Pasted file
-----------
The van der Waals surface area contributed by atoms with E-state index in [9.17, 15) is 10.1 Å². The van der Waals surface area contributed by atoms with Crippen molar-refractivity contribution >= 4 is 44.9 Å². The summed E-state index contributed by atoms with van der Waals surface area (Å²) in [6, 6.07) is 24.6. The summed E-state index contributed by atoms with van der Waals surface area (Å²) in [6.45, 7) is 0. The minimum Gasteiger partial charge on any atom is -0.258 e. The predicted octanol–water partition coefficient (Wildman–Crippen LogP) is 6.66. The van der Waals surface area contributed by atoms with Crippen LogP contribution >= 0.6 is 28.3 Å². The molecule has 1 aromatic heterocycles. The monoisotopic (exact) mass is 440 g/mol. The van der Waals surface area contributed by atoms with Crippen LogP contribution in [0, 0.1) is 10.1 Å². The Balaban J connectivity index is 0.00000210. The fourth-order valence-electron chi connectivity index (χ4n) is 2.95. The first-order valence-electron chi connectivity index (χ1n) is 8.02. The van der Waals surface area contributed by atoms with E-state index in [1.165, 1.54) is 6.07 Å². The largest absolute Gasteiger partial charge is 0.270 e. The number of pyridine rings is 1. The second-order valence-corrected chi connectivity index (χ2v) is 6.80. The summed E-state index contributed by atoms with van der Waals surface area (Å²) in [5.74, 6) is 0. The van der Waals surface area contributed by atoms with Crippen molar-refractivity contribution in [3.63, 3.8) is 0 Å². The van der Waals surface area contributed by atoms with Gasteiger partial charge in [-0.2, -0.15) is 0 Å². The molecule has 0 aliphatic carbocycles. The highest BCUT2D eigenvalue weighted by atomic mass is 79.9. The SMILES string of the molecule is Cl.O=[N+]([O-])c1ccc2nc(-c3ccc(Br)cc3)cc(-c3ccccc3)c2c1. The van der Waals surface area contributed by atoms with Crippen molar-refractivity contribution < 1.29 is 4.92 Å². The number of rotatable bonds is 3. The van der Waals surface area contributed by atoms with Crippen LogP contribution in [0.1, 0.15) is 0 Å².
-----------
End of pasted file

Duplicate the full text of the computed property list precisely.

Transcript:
The van der Waals surface area contributed by atoms with E-state index in [9.17, 15) is 10.1 Å². The van der Waals surface area contributed by atoms with Crippen molar-refractivity contribution >= 4 is 44.9 Å². The summed E-state index contributed by atoms with van der Waals surface area (Å²) in [6, 6.07) is 24.6. The summed E-state index contributed by atoms with van der Waals surface area (Å²) in [6.45, 7) is 0. The minimum Gasteiger partial charge on any atom is -0.258 e. The predicted octanol–water partition coefficient (Wildman–Crippen LogP) is 6.66. The van der Waals surface area contributed by atoms with Crippen LogP contribution >= 0.6 is 28.3 Å². The molecule has 1 aromatic heterocycles. The monoisotopic (exact) mass is 440 g/mol. The van der Waals surface area contributed by atoms with Crippen LogP contribution in [0, 0.1) is 10.1 Å². The Balaban J connectivity index is 0.00000210. The fourth-order valence-electron chi connectivity index (χ4n) is 2.95. The first-order valence-electron chi connectivity index (χ1n) is 8.02. The van der Waals surface area contributed by atoms with E-state index in [1.165, 1.54) is 6.07 Å². The largest absolute Gasteiger partial charge is 0.270 e. The number of pyridine rings is 1. The second-order valence-corrected chi connectivity index (χ2v) is 6.80. The summed E-state index contributed by atoms with van der Waals surface area (Å²) in [5.74, 6) is 0. The van der Waals surface area contributed by atoms with Crippen molar-refractivity contribution in [3.63, 3.8) is 0 Å². The van der Waals surface area contributed by atoms with Gasteiger partial charge in [-0.2, -0.15) is 0 Å². The molecule has 0 aliphatic carbocycles. The highest BCUT2D eigenvalue weighted by atomic mass is 79.9. The SMILES string of the molecule is Cl.O=[N+]([O-])c1ccc2nc(-c3ccc(Br)cc3)cc(-c3ccccc3)c2c1. The van der Waals surface area contributed by atoms with Crippen molar-refractivity contribution < 1.29 is 4.92 Å². The number of rotatable bonds is 3. The van der Waals surface area contributed by atoms with Crippen LogP contribution in [0.1, 0.15) is 0 Å².